On Wednesday, representatives from seven political parties appeared in a BBC election debate.
- Jeremy Corbyn (Labour)
- Angus Robertson (SNP leader in the House of Commons)
- Tim Farron (Liberal Democrats)
- Caroline Lucas (Green)
- Paul Nuttall (Ukip)
- Leanne Wood (Plaid Cymru)
Theresa May failed to turn up, and sent Amber Rudd, the Home Secretary in her place to represent the Conservative party.
The six other party representatives piled on Rudd, and accused May of running scared.
Online, another joke about May's failure to turn up was doing the rounds.
If Theresa May was claiming benefits the Tories would sanction her for failing to turn up for the job interview #wheresmay #BBCDebate— Joe Cullinane (@Joe Cullinane) 1496260470
Especially as this debate was like a job interview for being Prime Minister.
Though technically, the seven way discussion was more like an Assessment Day stage of the recruitment process.
As the Daily Jungle pointed out, the benefits rules for Job Seekers' Allowance are clear. To keep benefits you must:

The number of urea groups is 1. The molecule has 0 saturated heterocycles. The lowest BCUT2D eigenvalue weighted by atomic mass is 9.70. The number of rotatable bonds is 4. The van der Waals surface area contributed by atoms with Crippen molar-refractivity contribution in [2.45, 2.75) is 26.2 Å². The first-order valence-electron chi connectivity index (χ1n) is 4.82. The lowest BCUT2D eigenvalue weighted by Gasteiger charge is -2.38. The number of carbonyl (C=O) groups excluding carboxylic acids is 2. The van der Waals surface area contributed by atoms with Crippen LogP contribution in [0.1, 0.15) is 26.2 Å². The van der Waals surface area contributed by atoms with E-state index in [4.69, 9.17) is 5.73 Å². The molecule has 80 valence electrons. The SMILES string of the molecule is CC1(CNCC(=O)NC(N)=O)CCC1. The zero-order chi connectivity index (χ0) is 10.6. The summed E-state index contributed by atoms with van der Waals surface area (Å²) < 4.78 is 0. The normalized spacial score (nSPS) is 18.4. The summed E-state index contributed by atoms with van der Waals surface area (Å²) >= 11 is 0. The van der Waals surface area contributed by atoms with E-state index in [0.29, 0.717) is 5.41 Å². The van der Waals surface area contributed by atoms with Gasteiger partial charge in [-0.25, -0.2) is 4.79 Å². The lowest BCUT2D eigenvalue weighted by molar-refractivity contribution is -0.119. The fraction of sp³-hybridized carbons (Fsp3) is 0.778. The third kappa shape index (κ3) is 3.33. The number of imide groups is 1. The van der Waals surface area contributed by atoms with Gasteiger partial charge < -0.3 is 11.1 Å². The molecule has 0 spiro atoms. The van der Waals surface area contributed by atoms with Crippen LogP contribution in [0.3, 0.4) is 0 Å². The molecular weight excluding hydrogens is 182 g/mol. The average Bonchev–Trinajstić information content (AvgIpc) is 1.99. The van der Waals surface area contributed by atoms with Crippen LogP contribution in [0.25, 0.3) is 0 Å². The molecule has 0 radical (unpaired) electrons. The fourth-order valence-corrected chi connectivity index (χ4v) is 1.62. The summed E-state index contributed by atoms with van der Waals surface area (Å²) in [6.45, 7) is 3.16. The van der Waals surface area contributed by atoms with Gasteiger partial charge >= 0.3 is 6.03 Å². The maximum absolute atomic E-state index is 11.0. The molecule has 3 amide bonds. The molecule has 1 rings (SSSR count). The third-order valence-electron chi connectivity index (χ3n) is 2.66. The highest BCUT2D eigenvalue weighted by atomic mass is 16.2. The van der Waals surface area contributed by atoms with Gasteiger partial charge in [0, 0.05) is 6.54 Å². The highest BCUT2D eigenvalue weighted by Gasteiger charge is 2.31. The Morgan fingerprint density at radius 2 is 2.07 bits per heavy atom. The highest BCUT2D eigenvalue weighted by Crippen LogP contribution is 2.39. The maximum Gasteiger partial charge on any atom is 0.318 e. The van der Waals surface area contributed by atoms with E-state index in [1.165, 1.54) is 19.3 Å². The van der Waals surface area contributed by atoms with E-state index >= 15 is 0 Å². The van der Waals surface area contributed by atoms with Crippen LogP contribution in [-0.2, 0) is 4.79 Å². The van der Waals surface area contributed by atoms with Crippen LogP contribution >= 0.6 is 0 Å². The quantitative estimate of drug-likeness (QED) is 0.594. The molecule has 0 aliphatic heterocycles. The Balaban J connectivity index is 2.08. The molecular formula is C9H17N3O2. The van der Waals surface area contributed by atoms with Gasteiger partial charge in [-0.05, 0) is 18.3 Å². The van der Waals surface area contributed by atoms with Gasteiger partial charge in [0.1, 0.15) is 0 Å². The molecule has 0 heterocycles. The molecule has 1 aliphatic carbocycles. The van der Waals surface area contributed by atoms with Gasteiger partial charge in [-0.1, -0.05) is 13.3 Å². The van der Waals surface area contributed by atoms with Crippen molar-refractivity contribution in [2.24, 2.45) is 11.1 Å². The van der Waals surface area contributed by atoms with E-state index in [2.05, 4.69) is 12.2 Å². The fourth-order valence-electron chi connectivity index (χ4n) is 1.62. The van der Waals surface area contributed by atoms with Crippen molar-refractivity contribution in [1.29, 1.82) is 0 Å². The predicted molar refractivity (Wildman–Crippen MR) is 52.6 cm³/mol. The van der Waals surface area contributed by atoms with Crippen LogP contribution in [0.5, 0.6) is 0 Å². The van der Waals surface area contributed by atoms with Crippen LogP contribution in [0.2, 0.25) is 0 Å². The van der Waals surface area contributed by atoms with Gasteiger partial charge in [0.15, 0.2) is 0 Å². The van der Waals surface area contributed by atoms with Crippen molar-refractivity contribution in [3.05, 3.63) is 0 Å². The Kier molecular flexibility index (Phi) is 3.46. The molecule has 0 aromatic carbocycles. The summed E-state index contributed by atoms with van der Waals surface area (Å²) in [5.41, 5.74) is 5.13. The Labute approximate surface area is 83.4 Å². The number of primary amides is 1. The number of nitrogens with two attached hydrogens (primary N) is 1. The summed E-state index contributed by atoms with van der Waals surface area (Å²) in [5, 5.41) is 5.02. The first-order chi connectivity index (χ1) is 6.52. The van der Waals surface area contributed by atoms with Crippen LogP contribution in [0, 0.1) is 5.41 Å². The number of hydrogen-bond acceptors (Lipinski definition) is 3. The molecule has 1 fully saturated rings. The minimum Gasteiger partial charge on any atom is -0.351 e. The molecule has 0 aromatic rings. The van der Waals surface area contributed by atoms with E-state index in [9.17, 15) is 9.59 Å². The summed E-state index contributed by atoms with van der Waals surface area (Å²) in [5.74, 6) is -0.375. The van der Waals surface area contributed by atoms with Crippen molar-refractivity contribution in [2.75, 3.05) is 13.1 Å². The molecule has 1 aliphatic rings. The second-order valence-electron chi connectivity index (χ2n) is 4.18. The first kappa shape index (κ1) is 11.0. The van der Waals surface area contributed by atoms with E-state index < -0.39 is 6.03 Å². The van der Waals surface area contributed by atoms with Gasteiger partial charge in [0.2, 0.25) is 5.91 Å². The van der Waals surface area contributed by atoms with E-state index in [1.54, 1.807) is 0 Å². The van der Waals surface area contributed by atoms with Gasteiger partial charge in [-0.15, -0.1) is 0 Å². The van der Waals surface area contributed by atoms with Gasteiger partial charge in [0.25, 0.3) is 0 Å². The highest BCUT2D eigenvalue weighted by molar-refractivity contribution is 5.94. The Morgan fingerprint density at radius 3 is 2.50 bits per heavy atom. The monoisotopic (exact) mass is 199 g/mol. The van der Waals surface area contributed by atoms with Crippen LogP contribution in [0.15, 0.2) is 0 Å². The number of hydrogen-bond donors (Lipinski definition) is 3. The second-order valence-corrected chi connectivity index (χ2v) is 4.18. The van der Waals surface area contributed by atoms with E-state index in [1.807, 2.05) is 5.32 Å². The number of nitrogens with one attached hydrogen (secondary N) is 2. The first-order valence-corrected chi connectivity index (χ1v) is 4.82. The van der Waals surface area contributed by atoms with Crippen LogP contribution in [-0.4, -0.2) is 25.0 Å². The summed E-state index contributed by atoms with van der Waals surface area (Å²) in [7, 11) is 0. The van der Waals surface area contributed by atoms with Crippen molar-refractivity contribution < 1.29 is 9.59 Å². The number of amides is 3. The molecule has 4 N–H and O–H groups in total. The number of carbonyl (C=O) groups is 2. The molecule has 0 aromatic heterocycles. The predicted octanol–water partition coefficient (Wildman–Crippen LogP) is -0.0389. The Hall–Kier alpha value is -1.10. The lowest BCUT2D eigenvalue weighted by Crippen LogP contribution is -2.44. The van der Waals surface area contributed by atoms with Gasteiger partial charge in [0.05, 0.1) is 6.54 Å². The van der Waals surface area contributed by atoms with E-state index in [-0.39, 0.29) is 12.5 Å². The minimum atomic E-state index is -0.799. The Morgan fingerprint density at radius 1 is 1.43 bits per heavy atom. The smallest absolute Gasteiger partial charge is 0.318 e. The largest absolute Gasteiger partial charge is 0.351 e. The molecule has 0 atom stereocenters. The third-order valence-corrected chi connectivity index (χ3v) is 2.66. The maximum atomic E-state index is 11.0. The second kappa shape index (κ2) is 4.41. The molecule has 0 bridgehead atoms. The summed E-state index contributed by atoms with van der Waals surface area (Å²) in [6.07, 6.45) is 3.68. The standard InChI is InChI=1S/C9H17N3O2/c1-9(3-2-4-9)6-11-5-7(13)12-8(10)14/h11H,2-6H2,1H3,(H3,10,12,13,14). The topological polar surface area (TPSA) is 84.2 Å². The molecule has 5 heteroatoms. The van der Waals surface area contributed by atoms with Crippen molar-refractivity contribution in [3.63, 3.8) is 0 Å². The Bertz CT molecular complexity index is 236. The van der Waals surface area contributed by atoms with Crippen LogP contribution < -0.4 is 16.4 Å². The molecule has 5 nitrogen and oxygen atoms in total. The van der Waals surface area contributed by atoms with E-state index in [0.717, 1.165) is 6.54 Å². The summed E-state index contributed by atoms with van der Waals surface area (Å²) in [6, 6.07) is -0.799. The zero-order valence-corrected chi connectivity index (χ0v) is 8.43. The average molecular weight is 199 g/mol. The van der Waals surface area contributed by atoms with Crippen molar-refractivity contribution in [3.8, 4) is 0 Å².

Go to meetings on time with your work coach and take part in job interviews.
If Theresa May was claiming benefits they'd have been stopped after last night... #BBCDebate https://t.co/F9eurBeD8C— TheDailyJungle (@TheDailyJungle) 1496294525
According to statistics from the Department for Work and Pensions, there have been 220,000 decisions to sanction persons on Job Seekers' Allowance between August 2015 and May 2017.
Sadly, it may not do the Prime Minister any good to raise that figure to 220,001.
In November 2016, a report by the National Audit Office claimed that the government had failed to measure whether or not sanctioning a claimant's benefits actually resulted in their finding work, or saved the government any money at all.